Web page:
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Commodities

Oil settles down ahead of OPEC+ meeting, posts weekly loss

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By Nicole Jao

NEW YORK (Reuters) -Oil prices fell on Friday and posted a weekly loss as investors awaited an OPEC+ meeting on Sunday that will determine the fate of the producer group’s output cuts.

futures for July delivery were down 24 cents, or 0.3%, to $81.62 a barrel, while the more liquid August contract was down 77 cents, or 0.8%, at $81.11. U.S. West Texas Intermediate (WTI) crude futures fell 92 cents, or 1.2%, at $76.99.

For the week, Brent settled down 0.6%, with WTI posted a 1% loss.

“It’s the trepidation ahead of the OPEC meeting over the weekend,” said Matt Smith, lead analyst at Kpler, referencing the potential for the group to do something unexpected. “It’s widely expected that they’ll roll over the cuts,” he added.

Markets are awaiting the OPEC+ meeting on Sunday, with the producer group working on a complex deal that would allow it to extend some of its deep oil production cuts into 2025, sources told Reuters.

Saudi Arabia invited ministers to gather in person in Riyadt for the June meeting in a last minute change of plans, sources said on Friday. The gathering is still officially scheduled as an online meeting.

production rose in March to its highest level this year, data from the U.S. Energy Information Administration (EIA) showed on Friday, while fuel product supplied, a proxy for demand, fell 0.4% to 19.9 million barrels per day.

The oil market has been under pressure in recent weeks over the prospect of U.S. borrowing costs staying higher for longer, which ties down funds and can curb oil demand.

Both oil benchmarks were on course for their biggest monthly declines since December after dropping in the previous session on a surprise build in U.S. fuel inventories.

“U.S. summer travel season kicked off with Memorial Day weekend, with initial indications showing strong driving and flying activity — but fuel use looks more muted, implying efficiency gains,” Citi analysts wrote in a note.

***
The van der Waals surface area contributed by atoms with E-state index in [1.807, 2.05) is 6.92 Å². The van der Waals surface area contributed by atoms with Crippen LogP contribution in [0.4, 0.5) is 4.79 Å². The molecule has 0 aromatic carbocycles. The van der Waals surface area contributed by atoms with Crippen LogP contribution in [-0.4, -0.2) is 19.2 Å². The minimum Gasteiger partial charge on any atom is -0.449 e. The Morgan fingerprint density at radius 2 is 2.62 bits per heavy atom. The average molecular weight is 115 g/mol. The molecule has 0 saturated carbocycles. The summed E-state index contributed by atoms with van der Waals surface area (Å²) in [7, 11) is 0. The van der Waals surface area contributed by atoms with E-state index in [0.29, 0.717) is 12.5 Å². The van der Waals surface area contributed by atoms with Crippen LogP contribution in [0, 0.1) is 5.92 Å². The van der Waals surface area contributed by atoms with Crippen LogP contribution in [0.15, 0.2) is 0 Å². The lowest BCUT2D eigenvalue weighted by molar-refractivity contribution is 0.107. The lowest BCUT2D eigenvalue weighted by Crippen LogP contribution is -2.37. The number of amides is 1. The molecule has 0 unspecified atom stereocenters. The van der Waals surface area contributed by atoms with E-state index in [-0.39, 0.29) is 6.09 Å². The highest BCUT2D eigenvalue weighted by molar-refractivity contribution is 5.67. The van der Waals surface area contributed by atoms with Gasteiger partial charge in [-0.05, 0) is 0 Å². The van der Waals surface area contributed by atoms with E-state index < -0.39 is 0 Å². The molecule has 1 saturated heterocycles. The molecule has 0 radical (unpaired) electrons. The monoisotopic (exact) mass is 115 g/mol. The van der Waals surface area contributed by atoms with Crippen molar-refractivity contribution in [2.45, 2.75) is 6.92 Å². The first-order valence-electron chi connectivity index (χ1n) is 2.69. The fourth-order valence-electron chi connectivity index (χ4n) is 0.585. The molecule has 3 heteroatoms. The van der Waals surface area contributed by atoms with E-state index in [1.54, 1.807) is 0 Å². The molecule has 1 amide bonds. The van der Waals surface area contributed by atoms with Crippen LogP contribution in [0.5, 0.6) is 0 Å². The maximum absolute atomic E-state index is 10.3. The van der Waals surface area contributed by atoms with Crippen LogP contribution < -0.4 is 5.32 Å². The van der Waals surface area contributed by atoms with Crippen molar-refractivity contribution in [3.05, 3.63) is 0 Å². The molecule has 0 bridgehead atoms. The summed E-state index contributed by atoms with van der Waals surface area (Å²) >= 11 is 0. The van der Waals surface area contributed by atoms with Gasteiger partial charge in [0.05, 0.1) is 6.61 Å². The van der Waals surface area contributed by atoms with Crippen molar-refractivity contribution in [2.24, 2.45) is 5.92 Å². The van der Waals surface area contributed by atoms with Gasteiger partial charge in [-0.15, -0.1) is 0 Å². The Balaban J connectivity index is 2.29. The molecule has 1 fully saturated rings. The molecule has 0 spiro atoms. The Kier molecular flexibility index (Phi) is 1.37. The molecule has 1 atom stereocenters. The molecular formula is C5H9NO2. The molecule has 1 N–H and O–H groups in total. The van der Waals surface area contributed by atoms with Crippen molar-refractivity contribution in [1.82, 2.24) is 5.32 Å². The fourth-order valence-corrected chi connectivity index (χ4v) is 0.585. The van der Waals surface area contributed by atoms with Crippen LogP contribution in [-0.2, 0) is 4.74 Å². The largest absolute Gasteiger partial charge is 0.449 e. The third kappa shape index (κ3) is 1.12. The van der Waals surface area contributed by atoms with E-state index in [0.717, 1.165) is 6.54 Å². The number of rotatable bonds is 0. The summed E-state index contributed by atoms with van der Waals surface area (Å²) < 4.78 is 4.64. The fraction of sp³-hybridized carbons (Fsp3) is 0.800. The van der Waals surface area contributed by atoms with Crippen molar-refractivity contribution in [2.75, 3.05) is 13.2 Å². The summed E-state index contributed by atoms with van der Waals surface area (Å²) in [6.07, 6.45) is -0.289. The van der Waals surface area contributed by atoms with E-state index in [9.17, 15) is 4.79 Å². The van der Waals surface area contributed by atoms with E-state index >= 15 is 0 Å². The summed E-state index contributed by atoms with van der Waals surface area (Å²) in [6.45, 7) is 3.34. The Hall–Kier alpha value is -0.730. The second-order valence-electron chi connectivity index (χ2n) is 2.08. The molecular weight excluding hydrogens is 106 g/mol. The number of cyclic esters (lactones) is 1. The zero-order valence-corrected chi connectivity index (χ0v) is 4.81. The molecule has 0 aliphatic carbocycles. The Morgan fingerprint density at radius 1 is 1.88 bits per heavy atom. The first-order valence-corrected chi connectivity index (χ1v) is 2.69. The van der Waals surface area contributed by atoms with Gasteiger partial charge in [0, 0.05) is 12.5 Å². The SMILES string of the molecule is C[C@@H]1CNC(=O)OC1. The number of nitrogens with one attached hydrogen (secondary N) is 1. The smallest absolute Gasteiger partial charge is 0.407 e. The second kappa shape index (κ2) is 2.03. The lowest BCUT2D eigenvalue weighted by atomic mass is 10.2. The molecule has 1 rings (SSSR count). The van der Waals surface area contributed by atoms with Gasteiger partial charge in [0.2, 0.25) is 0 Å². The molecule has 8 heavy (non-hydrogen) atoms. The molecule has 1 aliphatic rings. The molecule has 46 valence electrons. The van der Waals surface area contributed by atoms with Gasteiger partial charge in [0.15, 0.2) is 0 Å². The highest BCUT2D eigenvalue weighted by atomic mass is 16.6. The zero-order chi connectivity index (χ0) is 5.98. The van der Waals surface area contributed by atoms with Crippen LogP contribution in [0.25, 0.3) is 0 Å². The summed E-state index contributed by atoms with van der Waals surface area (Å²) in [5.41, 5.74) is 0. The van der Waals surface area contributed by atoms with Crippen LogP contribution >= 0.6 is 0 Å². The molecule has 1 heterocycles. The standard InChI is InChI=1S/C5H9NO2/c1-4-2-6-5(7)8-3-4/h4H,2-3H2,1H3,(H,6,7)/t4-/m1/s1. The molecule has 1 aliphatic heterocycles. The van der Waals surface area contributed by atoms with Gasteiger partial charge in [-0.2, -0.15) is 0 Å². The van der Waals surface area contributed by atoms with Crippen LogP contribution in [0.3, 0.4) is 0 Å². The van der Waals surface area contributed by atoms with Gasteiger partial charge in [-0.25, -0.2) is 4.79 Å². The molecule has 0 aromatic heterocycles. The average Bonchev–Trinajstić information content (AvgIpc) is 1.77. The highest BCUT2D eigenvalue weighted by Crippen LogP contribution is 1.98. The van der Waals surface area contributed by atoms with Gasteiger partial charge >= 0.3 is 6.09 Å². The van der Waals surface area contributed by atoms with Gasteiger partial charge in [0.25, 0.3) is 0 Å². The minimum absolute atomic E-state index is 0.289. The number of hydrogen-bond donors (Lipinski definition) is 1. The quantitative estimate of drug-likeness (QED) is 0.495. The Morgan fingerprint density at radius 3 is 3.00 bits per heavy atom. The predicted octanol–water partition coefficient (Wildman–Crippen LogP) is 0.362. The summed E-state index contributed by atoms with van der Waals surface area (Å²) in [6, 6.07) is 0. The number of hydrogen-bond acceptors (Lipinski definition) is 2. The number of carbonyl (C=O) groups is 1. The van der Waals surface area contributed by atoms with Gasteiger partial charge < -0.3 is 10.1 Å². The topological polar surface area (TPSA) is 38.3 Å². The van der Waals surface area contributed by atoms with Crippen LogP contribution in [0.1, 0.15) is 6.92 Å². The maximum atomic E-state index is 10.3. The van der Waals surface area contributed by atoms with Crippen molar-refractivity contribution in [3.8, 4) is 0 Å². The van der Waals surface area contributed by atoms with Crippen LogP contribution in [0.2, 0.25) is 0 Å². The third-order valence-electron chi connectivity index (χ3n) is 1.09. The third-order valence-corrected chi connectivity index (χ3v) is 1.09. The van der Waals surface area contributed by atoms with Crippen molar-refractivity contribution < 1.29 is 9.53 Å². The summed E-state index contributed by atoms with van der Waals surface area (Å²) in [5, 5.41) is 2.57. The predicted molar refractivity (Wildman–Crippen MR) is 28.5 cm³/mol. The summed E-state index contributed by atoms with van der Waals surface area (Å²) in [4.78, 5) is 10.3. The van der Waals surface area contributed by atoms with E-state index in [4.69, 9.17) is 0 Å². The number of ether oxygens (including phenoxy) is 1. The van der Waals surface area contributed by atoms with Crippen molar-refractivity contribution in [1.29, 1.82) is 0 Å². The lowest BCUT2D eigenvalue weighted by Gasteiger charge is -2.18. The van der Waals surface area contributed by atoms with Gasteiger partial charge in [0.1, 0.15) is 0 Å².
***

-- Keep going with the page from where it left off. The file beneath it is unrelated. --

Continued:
Oil prices rose briefly after U.S. government data showed inflation tracked sideways in April, strengthening traders’ bets that the Fed would deliver a long-awaited rate cut in September.

Euro zone inflation rose more than expected in May, Eurostat data showed. The increase is unlikely to deter the European Central Bank from cutting borrowing costs next week, but it could slow the rate cutting cycle.

U.S. energy firms held oil and gas rig count – an early indicator of future output – steady at 600 in the week to May 31, energy services firm Baker Hughes said in its closely followed report on Friday.

Oil rigs fell by one to 496 this week, while gas rigs rose by one to 100.

© Reuters. FILE PHOTO: Oil pump jacks are seen at the Vaca Muerta shale oil and gas deposit in the Patagonian province of Neuquen, Argentina, January 21, 2019. REUTERS/Agustin Marcarian/File Photo

However, the total rig count fell for the third month in a row in May, dropping by 13, the most in a month since August.​

Money managers raised their net long U.S. crude futures and options positions in the week to May 28, the U.S. Commodity Futures Trading Commission (CFTC) said on Friday.

Commodities

BofA: Gold could hit $3,000/oz over the next 12-18 months

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Bank of America analysts predict a potential surge in gold prices, with estimates reaching $3,000 per ounce within the next 12-18 months. However, they acknowledge current market flows don’t necessarily support this price point.

BofA explains that reaching $3,000 hinges on increased non-commercial demand. They believe a Federal Reserve rate cut could trigger this, leading to inflows into physically backed gold ETFs and higher trading volumes.

Central bank purchases are another key factor. “Ongoing central bank purchases are also important, and a push to reduce the share of USD in foreign exchange portfolios will likely prompt more central bank gold buying,” BofA says.

This shift is driven by gold’s status as a long-term value store, hedge against inflation, and effective portfolio diversifier.

BofA’s model considers various factors, including mine output, recycled gold, and jewelry demand. However, to estimate a balanced market price, they also need to factor in investment demand. Currently, non-commercial purchases support an average price of $2,200 per ounce year-to-date. A significant increase could push prices towards $3,000.

The report highlights a recent World Gold Council survey indicating central banks’ intention to purchase more gold. This aligns with the growing concerns around US Treasury market fragility, potentially prompting further diversification into gold by both central banks and private investors.

While a Treasury market breakdown isn’t BofA’s base case, they acknowledge it as a potential risk. “Under this scenario, gold may fall initially on broad liquidations but should then gain,” they conclude.